"U.S. Space Command is aware of and tracking the location of the Chinese Long March 5B in space, but its exact entry point into the Earth's atmosphere cannot be pinpointed until within hours of its re-entry, which is expected around May 8," Pentagon spokesperson Mike Howard said, adding that the government would provide additional information as it became available.
China used the Long March 5B rocket to launch the Tianhe core module last week. The latter is a major component of the country's planned space station. The rocket's 23-ton backbone, the so-called "core stage," spiraled out of control after separating from Tianhe and is now tumbling unpredictably back into the planet.
Named "2021-035B" by the U.S. military, the space debris measures 100 feet long and 16 feet wide and is traveling at a rate of more than four miles per second, which is fast enough to loop Earth in under two hours.
Jonathan McDowell, an astronomer at the Harvard-Smithsonian Center for Astrophysics, opined that the core stage's re-entry could be destructive. He noted that the last time China launched a Long March 5B rocket, long rods of metal showered the sky and damaged several buildings on Ivory Coast in Africa.
"Most of it burned up, but there were these enormous pieces of metal that hit the ground. We are very lucky no one was hurt," McDowell told The Guardian.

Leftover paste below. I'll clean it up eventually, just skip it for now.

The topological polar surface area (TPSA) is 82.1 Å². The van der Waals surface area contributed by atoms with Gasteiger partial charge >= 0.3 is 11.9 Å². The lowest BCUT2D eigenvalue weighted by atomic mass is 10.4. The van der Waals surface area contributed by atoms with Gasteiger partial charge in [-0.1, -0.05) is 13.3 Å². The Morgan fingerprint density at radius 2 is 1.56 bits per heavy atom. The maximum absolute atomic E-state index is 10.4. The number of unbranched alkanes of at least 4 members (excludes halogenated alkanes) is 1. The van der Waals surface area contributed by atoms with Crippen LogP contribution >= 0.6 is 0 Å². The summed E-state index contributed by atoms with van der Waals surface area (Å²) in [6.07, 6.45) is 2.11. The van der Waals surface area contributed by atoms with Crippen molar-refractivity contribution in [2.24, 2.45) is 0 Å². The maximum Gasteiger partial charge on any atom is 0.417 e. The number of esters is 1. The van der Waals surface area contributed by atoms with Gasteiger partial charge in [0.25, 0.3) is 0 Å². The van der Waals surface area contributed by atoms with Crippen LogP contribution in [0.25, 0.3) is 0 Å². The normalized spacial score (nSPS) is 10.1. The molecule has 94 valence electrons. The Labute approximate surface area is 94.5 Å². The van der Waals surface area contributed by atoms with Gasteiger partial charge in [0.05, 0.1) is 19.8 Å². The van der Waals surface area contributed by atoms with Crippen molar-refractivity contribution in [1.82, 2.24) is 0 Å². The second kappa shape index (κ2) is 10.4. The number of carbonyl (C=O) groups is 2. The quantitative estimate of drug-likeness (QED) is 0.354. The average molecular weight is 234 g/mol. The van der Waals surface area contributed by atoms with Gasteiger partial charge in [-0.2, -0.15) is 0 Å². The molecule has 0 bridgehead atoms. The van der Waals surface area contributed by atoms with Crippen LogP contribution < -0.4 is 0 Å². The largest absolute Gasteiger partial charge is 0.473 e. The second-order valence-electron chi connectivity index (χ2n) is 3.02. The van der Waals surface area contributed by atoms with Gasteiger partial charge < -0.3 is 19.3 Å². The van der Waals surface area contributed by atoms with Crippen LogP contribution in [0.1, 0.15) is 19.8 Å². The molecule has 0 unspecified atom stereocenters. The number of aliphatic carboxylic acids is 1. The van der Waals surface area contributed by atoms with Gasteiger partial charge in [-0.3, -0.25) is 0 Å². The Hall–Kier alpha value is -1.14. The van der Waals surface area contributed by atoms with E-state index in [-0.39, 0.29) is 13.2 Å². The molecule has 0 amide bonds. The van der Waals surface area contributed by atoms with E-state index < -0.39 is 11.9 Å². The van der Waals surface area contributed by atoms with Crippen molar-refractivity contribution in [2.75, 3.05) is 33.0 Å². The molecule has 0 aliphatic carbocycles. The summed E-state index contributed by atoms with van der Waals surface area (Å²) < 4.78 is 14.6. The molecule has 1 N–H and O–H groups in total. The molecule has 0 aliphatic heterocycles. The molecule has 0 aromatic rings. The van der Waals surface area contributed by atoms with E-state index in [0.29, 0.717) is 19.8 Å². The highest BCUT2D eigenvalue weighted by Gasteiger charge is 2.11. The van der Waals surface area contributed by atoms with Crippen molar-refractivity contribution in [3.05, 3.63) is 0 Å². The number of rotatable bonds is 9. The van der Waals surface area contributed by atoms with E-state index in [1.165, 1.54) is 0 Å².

Earlier this week, McDowell said that the rocket's body would re-enter the atmosphere in an "uncontrolled" manner. Its path would take it to a latitude approximately level with New York, Madrid and as far south as southern Chile and New Zealand, SpaceNews reported.
After burning up in the atmosphere, the surviving debris of the space junk could land anywhere in this range, though the debris could also fall into the ocean and on other uninhabited areas.
McDowell said that China should have enhanced the rocket to perform a controlled de-orbit. He noted that the rocket is seven times more massive than the 4.5-ton upper body of SpaceX's Falcon 9 rocket that burned up above Washington last March.
Pieces of the space junk streaked across the night sky like a meteor shower after an uncontrolled re-entry. There were no reports of injuries but some chunks might have reached the ground on the Rocky Mountains near the U.S.-Canada border. (Related: Biggest piece of ISS space junk will tumble down to Earth in a few years.)
"I think by current standards it's unacceptable to let [the core stage] re-enter uncontrolled," he told SpaceNews.
A Chinese commander said last month that Tianhe's rocket went through upgrades, but apparently, the capacity for a de-orbit maneuver was not accounted for.
The Tianhe launch is just the first of 11 missions needed to complete China's Tiangong Space Station, which the country aims to complete by the end of 2022. Over the course of two years, China will send two other core modules, four manned spacecraft and four cargo spacecraft into space.
Once complete, the space station will orbit the Earth at an altitude of 211 to 280 miles and have a mass between 88 to 110 tons, which is roughly one-fifth of the International Space Station's 460 tons.
China aims to become a leading space explorer by 2030 to keep up with the likes of the U.S. and the European Union. On top of building the space station, it also ramps up its spacefaring efforts with missions to the moon and Mars.
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